There is a chance that it can lead to pregnancy complications such as ectopic pregnancy and pre-term delivery.

But there is hope ‒ to avoid potential pregnancy complications, your doctor will likely recommend a hysteroscopic metroplasty.

Hysteroscopic metroplasty is a procedure that’s essentially a surgical correction, which helps enlargen the lateral walls to increase the endometrial volume of the cavity of the uterus.

This increases the chances of conception and implantation of the embryo.

Can you get pregnant with a heart-shaped uterus?

Yes, it is possible to get pregnant with a heart-shaped uterus.

While it may not cause issues while trying to conceive, a heart-shaped or bicornuate uterus can cause issues after conception, like pregnancy loss, pre-term delivery, or restricted intrauterine growth, due to the abnormal shape.

But, again, there is hope.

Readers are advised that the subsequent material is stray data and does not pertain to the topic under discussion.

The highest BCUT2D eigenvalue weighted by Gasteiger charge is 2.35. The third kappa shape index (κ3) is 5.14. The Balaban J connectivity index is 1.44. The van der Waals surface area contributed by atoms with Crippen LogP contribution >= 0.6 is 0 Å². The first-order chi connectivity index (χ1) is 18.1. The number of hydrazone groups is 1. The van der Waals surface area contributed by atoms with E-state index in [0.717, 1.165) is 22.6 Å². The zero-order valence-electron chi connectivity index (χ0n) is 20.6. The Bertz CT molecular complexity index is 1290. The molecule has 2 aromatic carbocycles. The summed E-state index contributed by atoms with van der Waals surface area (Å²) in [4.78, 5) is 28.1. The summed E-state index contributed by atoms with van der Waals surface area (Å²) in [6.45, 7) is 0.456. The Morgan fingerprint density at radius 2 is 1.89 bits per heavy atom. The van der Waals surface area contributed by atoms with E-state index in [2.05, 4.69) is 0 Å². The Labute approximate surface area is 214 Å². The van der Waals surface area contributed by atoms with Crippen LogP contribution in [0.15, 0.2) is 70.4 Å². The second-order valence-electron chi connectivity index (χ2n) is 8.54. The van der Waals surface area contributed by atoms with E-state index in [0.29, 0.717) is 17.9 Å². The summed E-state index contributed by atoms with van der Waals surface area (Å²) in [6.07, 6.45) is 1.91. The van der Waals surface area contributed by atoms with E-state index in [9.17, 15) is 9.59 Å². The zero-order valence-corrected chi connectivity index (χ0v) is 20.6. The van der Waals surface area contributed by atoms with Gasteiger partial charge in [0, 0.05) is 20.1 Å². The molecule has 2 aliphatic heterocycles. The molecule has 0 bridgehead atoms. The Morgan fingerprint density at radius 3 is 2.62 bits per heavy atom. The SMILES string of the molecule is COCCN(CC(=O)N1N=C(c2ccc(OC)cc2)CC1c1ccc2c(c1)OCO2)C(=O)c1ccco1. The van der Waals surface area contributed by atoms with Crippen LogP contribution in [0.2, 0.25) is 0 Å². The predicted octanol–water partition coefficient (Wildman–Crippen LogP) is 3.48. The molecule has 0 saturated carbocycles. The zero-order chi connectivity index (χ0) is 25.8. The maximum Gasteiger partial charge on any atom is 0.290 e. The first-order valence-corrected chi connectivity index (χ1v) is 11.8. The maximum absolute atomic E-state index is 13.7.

If these complications are managed carefully with reduced risk, women with a heart-shaped uterus are said to have better delivery outcomes compared to other uterine abnormalities.

Ultimately, uterine abnormalities and different uterus shapes are as rare as they come.

But, if you have a differently shaped uterus, it shouldn’t deter you on your fertility journey.

Your healthcare providers can help you get the necessary resources and treatments for a healthy pregnancy.

A diagnosis can be hard, we know.

But uterine anomalies can be surgically corrected, their causes detected, and treatment cycles such as IVF or ICSI are available to help with these fertility hiccups.

There are also studies that showcase a boost in natural pregnancies or conception in IVF cycles, for those with a differently shaped uterus.

With optimal treatment, counseling, and management, it is possible for you to see a shift from infertility towards a path of better chances at conception.

And, as always, if you want to share your story or hear other women’s experiences with a differently-shaped uterus, we’re having the conversation on Peanut.

You’re not alone.